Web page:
Whether you’re on Medicare, are looking to enroll or are a caregiver to a Medicare patient, the list of different plans and options can be confusing to navigate.
Medicare is a federal insurance program for adults who qualify due to age, disability or certain health conditions, but that’s just the beginning.
What coverage do you need? What are the costs? Do you have any options or is Medicare a one-size-fits-all program?
Don’t stress out. Learning the basics of Medicare can be as easy as A, B, C and D.
What is Medicare Part A?
Medicare Part A pays for inpatient treatment at hospitals and skilled nursing facilities, as well as hospice care and home care.
Most people on Part A don’t pay a premium, but there are some out-of-pocket expenses, including a deductible and coinsurance.
Medicare Part A, together with Part B, is sometimes called Original Medicare. Part B pays for doctor visits, tests and some medical supplies.
What does Medicare Part A cover?
Medicare Part A covers inpatient medical care, including:
- Hospital inpatient care
- Mental health inpatient care
- Skilled nursing facility care
- Hospice care
- Home care
Under Part A, you can choose any doctor, health care provider, hospital or facility that is enrolled in Medicare and is taking new patients. Generally, you don’t need a referral to see a specialist.
Medicare Part A doesn’t cover regular doctor visits, screenings or preventative care. Those services are covered by Part B.
Nor does Part A cover most prescription drugs, except for those to relieve pain or control symptoms in hospice patients. Prescription drugs are covered by Medicare Part C (Medicare Advantage) or Part D (prescription drug) plans.
Also, Part A doesn’t cover long-term care, cosmetic surgery or most dental, hearing and vision care.
What is Medicare Part B?
Medicare Part B is medical insurance that pays for doctor visits, screenings and other outpatient services and supplies. You’ll pay a monthly premium and have a deductible and coinsurance payments.
The standard Part B premium is $170.10 a month in 2022, but you could pay more, depending on your income and if you didn’t sign up when you first became eligible.
The annual Part B deductible is $233. After meeting the deductible, you’ll pay 20 percent of the Medicare-approved amount for most doctor services, outpatient therapy and durable medical equipment. You’ll pay nothing for other services, such as preventative care.
What does Medicare Part B cover?
Part B covers two types of services:
- Medically necessary services: Services and supplies that meet accepted medical standards and are required to diagnose or treat a medical condition. These include ambulance services, durable medical equipment, mental health services, outpatient hospital services and a limited number of prescription drugs.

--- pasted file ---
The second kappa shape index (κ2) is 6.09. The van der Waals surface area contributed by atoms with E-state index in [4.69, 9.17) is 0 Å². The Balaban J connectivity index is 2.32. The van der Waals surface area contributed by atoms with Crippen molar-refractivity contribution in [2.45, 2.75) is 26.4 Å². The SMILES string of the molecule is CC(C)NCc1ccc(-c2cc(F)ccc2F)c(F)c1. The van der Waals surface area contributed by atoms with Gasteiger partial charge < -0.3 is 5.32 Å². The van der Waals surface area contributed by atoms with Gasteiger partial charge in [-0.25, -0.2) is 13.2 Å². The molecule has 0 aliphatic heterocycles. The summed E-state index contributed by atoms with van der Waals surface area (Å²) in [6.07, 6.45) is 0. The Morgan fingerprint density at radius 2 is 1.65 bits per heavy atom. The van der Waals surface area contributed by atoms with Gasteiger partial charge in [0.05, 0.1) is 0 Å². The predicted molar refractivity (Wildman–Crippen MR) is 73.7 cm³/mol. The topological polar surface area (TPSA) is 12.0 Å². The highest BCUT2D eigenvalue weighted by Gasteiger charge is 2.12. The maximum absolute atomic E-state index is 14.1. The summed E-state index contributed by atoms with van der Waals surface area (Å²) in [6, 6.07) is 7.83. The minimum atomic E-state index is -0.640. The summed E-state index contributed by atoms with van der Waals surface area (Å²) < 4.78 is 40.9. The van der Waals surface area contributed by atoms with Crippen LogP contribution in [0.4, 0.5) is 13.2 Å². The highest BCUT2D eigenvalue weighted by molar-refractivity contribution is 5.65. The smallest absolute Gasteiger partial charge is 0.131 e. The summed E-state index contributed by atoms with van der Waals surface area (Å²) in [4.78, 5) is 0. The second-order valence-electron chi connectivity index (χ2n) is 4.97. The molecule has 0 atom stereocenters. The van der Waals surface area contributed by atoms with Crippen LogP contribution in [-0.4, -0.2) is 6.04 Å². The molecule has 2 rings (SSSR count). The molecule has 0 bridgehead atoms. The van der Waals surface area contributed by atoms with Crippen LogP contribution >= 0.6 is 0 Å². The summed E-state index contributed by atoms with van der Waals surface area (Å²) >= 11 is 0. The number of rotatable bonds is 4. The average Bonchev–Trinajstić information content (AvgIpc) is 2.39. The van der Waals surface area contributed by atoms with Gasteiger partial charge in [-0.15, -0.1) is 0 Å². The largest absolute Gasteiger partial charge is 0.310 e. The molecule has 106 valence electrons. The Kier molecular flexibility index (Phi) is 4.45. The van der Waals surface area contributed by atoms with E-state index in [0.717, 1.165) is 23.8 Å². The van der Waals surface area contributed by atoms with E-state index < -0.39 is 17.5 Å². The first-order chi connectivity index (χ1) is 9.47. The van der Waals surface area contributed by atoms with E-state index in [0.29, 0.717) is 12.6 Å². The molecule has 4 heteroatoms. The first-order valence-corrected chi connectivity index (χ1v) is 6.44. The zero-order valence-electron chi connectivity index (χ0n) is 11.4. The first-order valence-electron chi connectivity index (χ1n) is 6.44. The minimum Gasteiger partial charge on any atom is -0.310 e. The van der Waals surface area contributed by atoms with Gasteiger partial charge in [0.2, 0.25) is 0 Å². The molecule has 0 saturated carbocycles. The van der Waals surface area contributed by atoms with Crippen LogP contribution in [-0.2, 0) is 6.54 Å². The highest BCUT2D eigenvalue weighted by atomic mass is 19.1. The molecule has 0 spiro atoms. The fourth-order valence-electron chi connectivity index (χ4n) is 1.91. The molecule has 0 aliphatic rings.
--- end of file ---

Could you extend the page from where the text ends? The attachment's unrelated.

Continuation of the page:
- Preventative services: Vaccinations, wellness visits and screenings related to mental health, cancer and other health conditions. Most preventative care is free if the provider accepts assignment.
If you have Part B, you can use any Medicare doctor, health care provider, hospital or facility that is taking new patients, and you can see a specialist without a referral.
What is Medicare Part C?
If you’ve heard of Medicare Advantage, you’ve heard of Medicare Part C.
Part C consists of Medicare-approved plans sold by private insurance companies. These Medicare Advantage plans typically package the hospital and health insurance benefits of Parts A and B (Original Medicare) with prescription drug coverage.
There are important tradeoffs to consider when deciding between Original Medicare and a Part C plan.
A Medicare Advantage plan often requires you to use doctors in the plan’s network, and you’ll probably need a referral to see a specialist.
But Medicare Part C plans usually pay for services not covered by Original Medicare, such as vision, dental and hearing care, and may have lower out-of-pocket costs.
Medicare Advantage plans come with different premiums, deductibles, copayments and coinsurance, so shop around to see how they compare to each other and to Original Medicare.
What is Medicare Part D?
Medicare Part A and Part B don’t cover most prescription drugs, so if you choose Original Medicare, you might want to get a Part D plan to help you pay for medication.
Like Part C, Part D includes Medicare-approved plans from private insurance companies.
Part D plans vary by what they charge in premiums, deductibles, copayments and coinsurance, and by their formularies, the lists of brand-name and generic drugs they cover.
Remember, most Medicare Advantage plans already cover prescription drugs and won’t allow you to join a Part D plan.
Where can I find a primary care physician who accepts Medicare patients?
NewPrimaryCare.com can help you find a Medicare primary care doctor near you. All of our provider partners practice value-based care, meaning Medicare rewards them for helping patients get healthier, rather than for the number of patients they treat. With our quality providers, you can expect quicker appointment scheduling, shorter waits at the doctor’s office and a meaningful connection with your physician.
Use our Find Your Doctor tool to search for and compare value-based care providers near you.